The command below is listing all the files, and then piping (|) the result into sed. The sed script matches, and starts printing the input, when it encounters the first pattern, and stops after it encounters the second

$ ls tmp/* | sed -n "/$begin-01/,/$end-12/p"
tmp/file.0199-01.nc
tmp/file.0199-02.nc
tmp/file.0199-03.nc
tmp/file.0199-04.nc
tmp/file.0199-05.nc
tmp/file.0199-06.nc
tmp/file.0199-07.nc
tmp/file.0199-08.nc
tmp/file.0199-09.nc
tmp/file.0199-10.nc
tmp/file.0199-11.nc
tmp/file.0199-12.nc
tmp/file.0200-01.nc
tmp/file.0200-02.nc
tmp/file.0200-03.nc
tmp/file.0200-04.nc
tmp/file.0200-05.nc
tmp/file.0200-06.nc
tmp/file.0200-07.nc
tmp/file.0200-08.nc
tmp/file.0200-09.nc
tmp/file.0200-10.nc
tmp/file.0200-11.nc
tmp/file.0200-12.nc
tmp/file.0201-01.nc
tmp/file.0201-02.nc
tmp/file.0201-03.nc
tmp/file.0201-04.nc
tmp/file.0201-05.nc
tmp/file.0201-06.nc
tmp/file.0201-07.nc
tmp/file.0201-08.nc
tmp/file.0201-09.nc
tmp/file.0201-10.nc
tmp/file.0201-11.nc
tmp/file.0201-12.nc

As above, this can be used in a bash loop like so:

$ for file in $(ls tmp/* | sed -n "/$begin-01/,/$end-12/p"); do echo $file; done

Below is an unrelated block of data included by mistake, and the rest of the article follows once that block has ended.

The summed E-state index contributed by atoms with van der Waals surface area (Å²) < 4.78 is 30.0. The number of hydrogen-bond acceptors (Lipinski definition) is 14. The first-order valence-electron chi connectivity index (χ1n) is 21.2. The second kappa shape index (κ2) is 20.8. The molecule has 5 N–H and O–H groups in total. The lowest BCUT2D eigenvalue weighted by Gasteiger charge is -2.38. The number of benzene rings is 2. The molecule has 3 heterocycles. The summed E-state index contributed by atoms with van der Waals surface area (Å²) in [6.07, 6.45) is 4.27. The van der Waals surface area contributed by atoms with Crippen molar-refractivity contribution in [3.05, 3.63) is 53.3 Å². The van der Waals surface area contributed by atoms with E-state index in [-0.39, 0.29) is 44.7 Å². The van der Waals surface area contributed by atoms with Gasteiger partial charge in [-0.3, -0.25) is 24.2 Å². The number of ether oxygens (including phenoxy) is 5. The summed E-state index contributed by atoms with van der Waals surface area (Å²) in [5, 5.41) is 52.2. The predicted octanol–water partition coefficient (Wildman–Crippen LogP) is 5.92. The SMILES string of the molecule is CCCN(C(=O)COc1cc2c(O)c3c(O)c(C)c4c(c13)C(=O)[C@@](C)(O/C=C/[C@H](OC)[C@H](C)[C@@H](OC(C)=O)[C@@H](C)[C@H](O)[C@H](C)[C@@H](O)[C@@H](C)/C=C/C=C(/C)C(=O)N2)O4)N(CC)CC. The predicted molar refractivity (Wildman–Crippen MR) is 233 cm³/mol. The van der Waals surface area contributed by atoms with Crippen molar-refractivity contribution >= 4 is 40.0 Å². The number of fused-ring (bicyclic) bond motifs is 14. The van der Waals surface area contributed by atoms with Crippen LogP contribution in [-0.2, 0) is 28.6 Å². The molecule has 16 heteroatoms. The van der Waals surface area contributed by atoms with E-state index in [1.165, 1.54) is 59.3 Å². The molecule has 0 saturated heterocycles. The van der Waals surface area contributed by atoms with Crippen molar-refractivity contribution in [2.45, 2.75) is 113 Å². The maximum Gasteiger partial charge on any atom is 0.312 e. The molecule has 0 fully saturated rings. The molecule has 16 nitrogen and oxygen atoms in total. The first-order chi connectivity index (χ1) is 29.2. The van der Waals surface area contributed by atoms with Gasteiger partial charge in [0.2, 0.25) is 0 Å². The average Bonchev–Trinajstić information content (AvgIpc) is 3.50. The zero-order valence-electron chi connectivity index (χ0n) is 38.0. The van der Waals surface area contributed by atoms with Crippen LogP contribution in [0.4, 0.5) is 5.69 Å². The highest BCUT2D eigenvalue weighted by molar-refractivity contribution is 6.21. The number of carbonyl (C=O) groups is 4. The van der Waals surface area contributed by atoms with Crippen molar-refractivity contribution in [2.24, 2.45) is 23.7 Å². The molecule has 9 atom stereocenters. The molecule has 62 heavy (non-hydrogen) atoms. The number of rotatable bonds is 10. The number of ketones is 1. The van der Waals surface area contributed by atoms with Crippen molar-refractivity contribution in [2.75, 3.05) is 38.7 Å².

tmp/file.0199-01.nc
tmp/file.0199-02.nc
tmp/file.0199-03.nc
tmp/file.0199-04.nc
tmp/file.0199-05.nc
tmp/file.0199-06.nc
tmp/file.0199-07.nc
tmp/file.0199-08.nc
tmp/file.0199-09.nc
tmp/file.0199-10.nc
tmp/file.0199-11.nc
tmp/file.0199-12.nc
tmp/file.0200-01.nc
tmp/file.0200-02.nc
tmp/file.0200-03.nc
tmp/file.0200-04.nc
tmp/file.0200-05.nc
tmp/file.0200-06.nc
tmp/file.0200-07.nc
tmp/file.0200-08.nc
tmp/file.0200-09.nc
tmp/file.0200-10.nc
tmp/file.0200-11.nc
tmp/file.0200-12.nc
tmp/file.0201-01.nc
tmp/file.0201-02.nc
tmp/file.0201-03.nc
tmp/file.0201-04.nc
tmp/file.0201-05.nc
tmp/file.0201-06.nc
tmp/file.0201-07.nc
tmp/file.0201-08.nc
tmp/file.0201-09.nc
tmp/file.0201-10.nc
tmp/file.0201-11.nc
tmp/file.0201-12.nc

Conclusion

There are often many ways to accomplish even the simplest tasks, but sometimes the hardest thing to know is what not to do.

Note also that this is very specific to bash. Other shells will have their own limits and abilities.